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Definition 2022


Ek

Ek

See also: ek, ek-, -ek, ék, -ék, EK, and ÉK

Swedish

Proper noun

Ek

  1. A surname.

ek

ek

See also: ek-, -ek, ék, -ék, Ek, EK, and ÉK

Afrikaans

Etymology

From Dutch ik, from Proto-Germanic *ek, from Proto-Indo-European *éǵh₂om (I).

Pronoun

ek (object my, possessive my)

  1. I (subject)

See also


Esperanto

Etymology

From ek-.

Interjection

ek

  1. let's go

Fiji Hindi

Etymology

From Hindi एक (ek), from Sanskrit एक (éka) (or a closely related Old-Indo-Aryan language, through Prakrit), from Proto-Indo-Iranian *Haykas (compare Persian یک (yek)), from Proto-Indo-European *(H)óykos (one, single).

Numeral

ek

  1. (cardinal) one

References


Icelandic

Etymology 1

From Old Norse ek, from Proto-Norse ᛖᚲ (ek), from Proto-Germanic *ek, from Proto-Indo-European *éǵh₂.

Alternative forms

  • ég (modern)
  • eg (archaic, poetic)

Pronoun

ek

  1. (archaic) I
    Ek spurða þá, hvar ek skyldi sitja.
    I asked then, where I should sit.
Declension

Etymology 2

Inflected form of aka (to drive).

Verb

ek

  1. first-person singular active present indicative of aka

Ido

Etymology

Borrowing from Latin ex, with the x changed to just k so not to interfere with ex-, which shares the same origin.

Preposition

ek

  1. out of (motion from; made or extracted from; fractional part of), out from, out (forth from), of (made of)

Derived terms

Related terms

  • ex- (ex-, late, former, retired (prefix indicating one who formerly held a position))

Marshallese

Pronunciation

  • MED phonemes: {yẹk}
  • IPA phonemes: /jɘk/
  • IPA articulation: [e̯e͡ɤk]

Noun

ek

  1. fish.

References


Middle English

Alternative forms

Conjunction

ek

  1. also

Related terms


Middle Low German

Pronunciation

  • IPA(key): /ɛk/, /ek/

Etymology

From dialectal differences going back to Proto-Germanic.

Pronoun

ek

  1. Alternative form of ik.

North Frisian

Etymology

From Old Norse ekki. Cognate with Danish ikke, Faroese ikki, Norwegian Nynorsk ikkje.

Adverb

ek

  1. not (Sylt dialect)
    "Di rocht Saaken ken di Oogen ek se", sair di Litji Prins, fuar höm dit tö morki.(please add an English translation of this usage example)

Novial

Preposition

ek

  1. out of, from
  2. out of (expressing a fraction or a ratio)

Old Norse

The inscription on the shaft of the Kragehul I spear.

Alternative forms

Etymology

From Proto-Norse ᛖᚲ (ek), from Proto-Germanic *ek (whence also Old English , Old Saxon, Old Frisian and Old Dutch ik, Old High German ih, Gothic 𐌹𐌺 (ik)), from Proto-Indo-European *éǵh₂. Among the earliest attestations of the pronoun, as ᛖᚳ ek, is the proto-Norse inscription on the 2nd-4th century Lindholm amulet, which also contains a postpositive, perhaps clitic, form of the word, in ᚺᚨᛏᛖᚳᚨ hateka, “I am called” — compare Old Norse heiti ek (I hight, I am called) (Old Gutnish hait-) and the form of terms such as kank, kannk (I can) (kann + ek).

Pronoun

ek

  1. I (first-person singular pronoun)
    • 150–350, inscription on the Lindholm amulet:
      ᛖᚳᛖᚱᛁᛚᚨᛉᛋᚨᚹᛁᛚᚨᚷᚨᛉᚺᚨᛏᛖᚳᚨ
      ek erilaz sa[w]ilagaz hateka
      I [am an] earl, Sawilagaz hight I
    • 200–475, inscription on the Kragehul I spear-shaft:
      ᛖᚳᛖ⁀ᚱᛁᛚᚨ⁀ᛉ...
      ek e⁀rila⁀z asugisalas m⁀uh⁀a h⁀aite []
      I, earl of Asugisalaz, hight Muha, []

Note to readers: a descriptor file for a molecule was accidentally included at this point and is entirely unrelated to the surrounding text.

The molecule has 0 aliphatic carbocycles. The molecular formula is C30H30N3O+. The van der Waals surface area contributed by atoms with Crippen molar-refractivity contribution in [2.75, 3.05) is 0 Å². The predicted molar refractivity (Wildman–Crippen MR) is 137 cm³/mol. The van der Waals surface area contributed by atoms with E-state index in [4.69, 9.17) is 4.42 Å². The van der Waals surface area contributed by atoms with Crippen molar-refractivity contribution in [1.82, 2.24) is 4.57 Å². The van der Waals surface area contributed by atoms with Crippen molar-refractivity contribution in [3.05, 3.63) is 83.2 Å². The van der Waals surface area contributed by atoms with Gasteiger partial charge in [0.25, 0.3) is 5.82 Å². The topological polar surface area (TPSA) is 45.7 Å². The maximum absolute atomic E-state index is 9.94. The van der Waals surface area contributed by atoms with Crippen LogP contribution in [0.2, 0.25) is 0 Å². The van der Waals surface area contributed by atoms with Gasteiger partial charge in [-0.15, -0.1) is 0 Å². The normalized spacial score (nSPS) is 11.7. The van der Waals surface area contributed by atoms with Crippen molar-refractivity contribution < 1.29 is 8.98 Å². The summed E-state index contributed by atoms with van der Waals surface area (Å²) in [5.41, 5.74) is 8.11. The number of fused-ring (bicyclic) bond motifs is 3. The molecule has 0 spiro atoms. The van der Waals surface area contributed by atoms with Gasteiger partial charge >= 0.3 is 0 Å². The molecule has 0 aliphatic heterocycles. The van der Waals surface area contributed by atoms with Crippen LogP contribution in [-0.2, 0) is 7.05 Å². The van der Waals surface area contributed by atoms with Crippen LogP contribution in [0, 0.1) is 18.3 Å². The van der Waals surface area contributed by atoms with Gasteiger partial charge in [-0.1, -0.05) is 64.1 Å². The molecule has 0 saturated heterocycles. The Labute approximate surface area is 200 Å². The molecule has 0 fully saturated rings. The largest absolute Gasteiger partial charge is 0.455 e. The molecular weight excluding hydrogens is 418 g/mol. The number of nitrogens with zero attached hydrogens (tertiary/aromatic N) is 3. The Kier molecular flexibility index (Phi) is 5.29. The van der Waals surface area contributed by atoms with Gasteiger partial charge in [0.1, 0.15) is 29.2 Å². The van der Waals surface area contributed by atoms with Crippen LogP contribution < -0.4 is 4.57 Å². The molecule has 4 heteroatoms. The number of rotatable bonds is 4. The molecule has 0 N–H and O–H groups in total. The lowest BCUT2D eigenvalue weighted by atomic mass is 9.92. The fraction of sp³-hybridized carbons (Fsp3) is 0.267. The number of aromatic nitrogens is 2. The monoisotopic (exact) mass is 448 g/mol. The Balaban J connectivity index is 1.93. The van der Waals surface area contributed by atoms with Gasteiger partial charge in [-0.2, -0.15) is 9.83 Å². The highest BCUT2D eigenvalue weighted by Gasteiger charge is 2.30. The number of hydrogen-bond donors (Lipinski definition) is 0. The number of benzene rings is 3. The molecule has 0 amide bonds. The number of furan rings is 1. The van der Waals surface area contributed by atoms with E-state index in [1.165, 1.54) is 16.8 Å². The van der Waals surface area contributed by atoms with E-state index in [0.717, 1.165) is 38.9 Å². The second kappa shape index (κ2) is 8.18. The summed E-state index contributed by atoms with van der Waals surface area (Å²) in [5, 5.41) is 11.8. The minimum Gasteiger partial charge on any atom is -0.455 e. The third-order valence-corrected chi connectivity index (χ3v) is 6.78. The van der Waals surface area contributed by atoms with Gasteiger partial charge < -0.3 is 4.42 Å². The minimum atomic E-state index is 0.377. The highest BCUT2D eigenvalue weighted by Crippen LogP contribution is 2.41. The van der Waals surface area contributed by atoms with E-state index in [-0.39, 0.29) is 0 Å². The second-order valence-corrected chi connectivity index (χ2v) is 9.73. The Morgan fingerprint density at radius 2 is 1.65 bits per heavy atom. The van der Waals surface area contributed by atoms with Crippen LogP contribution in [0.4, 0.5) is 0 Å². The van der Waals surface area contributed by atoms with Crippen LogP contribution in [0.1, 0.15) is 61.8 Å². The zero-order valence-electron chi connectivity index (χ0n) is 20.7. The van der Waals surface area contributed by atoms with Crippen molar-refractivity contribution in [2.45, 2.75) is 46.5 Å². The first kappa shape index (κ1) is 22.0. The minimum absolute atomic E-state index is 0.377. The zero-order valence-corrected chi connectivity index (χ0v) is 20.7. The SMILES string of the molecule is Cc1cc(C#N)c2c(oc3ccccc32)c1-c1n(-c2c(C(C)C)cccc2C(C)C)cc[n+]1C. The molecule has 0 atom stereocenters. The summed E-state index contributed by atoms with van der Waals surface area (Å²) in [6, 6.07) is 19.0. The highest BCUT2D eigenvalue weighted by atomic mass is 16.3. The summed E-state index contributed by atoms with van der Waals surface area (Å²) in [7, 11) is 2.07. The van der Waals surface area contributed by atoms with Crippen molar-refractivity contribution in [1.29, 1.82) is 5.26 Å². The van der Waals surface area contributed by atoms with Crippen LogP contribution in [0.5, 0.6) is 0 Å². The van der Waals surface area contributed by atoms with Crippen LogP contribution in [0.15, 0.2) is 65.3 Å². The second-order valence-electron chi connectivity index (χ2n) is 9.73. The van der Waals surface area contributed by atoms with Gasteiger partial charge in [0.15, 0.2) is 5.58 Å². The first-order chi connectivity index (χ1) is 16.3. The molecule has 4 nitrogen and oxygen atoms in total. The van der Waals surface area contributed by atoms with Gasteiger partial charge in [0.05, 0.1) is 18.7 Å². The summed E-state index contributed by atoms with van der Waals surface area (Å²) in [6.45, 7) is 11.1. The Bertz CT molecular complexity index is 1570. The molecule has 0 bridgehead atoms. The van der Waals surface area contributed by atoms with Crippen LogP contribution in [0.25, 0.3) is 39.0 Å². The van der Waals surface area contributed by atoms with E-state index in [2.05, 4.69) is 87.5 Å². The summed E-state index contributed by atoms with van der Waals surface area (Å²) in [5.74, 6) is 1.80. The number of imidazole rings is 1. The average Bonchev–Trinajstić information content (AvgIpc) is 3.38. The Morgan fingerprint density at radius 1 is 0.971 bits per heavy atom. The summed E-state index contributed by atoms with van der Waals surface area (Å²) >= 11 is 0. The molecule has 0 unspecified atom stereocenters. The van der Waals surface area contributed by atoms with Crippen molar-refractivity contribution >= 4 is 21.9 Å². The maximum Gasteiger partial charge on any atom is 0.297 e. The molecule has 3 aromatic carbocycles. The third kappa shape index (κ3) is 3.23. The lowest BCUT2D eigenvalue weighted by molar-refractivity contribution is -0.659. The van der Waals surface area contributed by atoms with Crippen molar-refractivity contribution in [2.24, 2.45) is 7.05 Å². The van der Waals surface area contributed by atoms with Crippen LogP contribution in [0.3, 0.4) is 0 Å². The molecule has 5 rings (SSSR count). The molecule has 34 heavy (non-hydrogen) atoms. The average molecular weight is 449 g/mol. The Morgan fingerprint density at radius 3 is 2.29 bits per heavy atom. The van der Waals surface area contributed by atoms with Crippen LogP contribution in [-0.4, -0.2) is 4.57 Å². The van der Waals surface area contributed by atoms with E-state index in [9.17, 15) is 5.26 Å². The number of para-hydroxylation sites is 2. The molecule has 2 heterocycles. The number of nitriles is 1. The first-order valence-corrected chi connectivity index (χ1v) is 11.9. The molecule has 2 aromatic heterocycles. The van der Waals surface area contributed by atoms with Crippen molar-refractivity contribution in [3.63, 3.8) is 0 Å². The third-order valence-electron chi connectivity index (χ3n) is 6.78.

• circa 1000, Vǫluspá, verse 1, line 1:
      Hliods bið ec allar... (Codex Regius, circa 1270)
      Hlioðs bið ek allar... (Hauksbók, circa 1306)
      Hljóðs bið ek allar... (normalised orthography)
      For silence I ask all...
    • 1220-1240, Egils saga, chapter 3, line 16:
      "Þótt þetta vandræði hafi nú borit oss at hendi, þá mun eigi langt til, at sama vandræði mun til yðvar koma, því at Haraldr, ætla ek, at skjótt mun hér koma, þá er hann hefir alla menn þrælkat ok áþját, sem hann vill, á Norðmæri ok í Raumsdal." (Norse)
      translation by William Charles Green:
      Though this danger now touches us, before long the same will come to you; for Harold, as I ween, will hasten hither when he has enthralled and oppressed after his will all in North Mæra and Raumsdale.
      translation by Hallvard Lie:
      Though this trouble have now lighted on our hand, 'twill not be long ere the same trouble shall come upon you; for Harald, I ween, will shortly hither come, soon as he hath all men thralled and enslaved, according to this will, in Northmere and Raumsdale.

Declension


The Lindholm amulet, a 2nd to 4th century piece of bone with a Proto-Norse inscription containing two instances of the pronoun.

Descendants

References

  • ek in Geir T. Zoëga (1910) A Concise Dictionary of Old Icelandic, Oxford: Clarendon Press

Old Saxon

Etymology

From Proto-Germanic *aiks, from Proto-Indo-European *h₂eyǵ- (oak).

Pronunciation

  • IPA(key): /ˈɛːk/

Noun

ēk f

  1. oak

Declension

Descendants

  • Low German: Eek

Rohingya

Etymology

From Bengali [Term?].

Numeral

ek

  1. (cardinal) one

Swedish

Etymology

From Old Norse eik, from Proto-Germanic *aiks, from Proto-Indo-European *h₂eyǵ- (oak).

Pronunciation

Noun

ek c

  1. oak

Declension

Inflection of ek 
Singular Plural
Indefinite Definite Indefinite Definite
Nominative ek eken ekar ekarna
Genitive eks ekens ekars ekarnas

Tocharian B

Etymology

From Proto-Tocharian *ëk, from Late Proto-Indo-European *okʷs, from *h₃okʷ-, *h₃ekʷ- (eye; to see). Compare Tocharian A ak.

Noun

ek

  1. eye
    eśane klausane ṣeycer-me kartstse yolo lkātsi klyaussisa
    "you had eyes and ears to see and hear good and evil"

Turkish

Noun

ek (definite accusative eki, plural ekler)

  1. annex

Hyponyms

Declension

Verb

ek

  1. second-person singular imperative of ekmek

Volapük

Pronoun

ek

  1. someone; anyone

Declension


West Frisian

Etymology

From Old Frisian āk, from Proto-Germanic *auk. Compare Middle English eek (archaic English eke), Dutch ook, German auch.

Adverb

ek

  1. also, too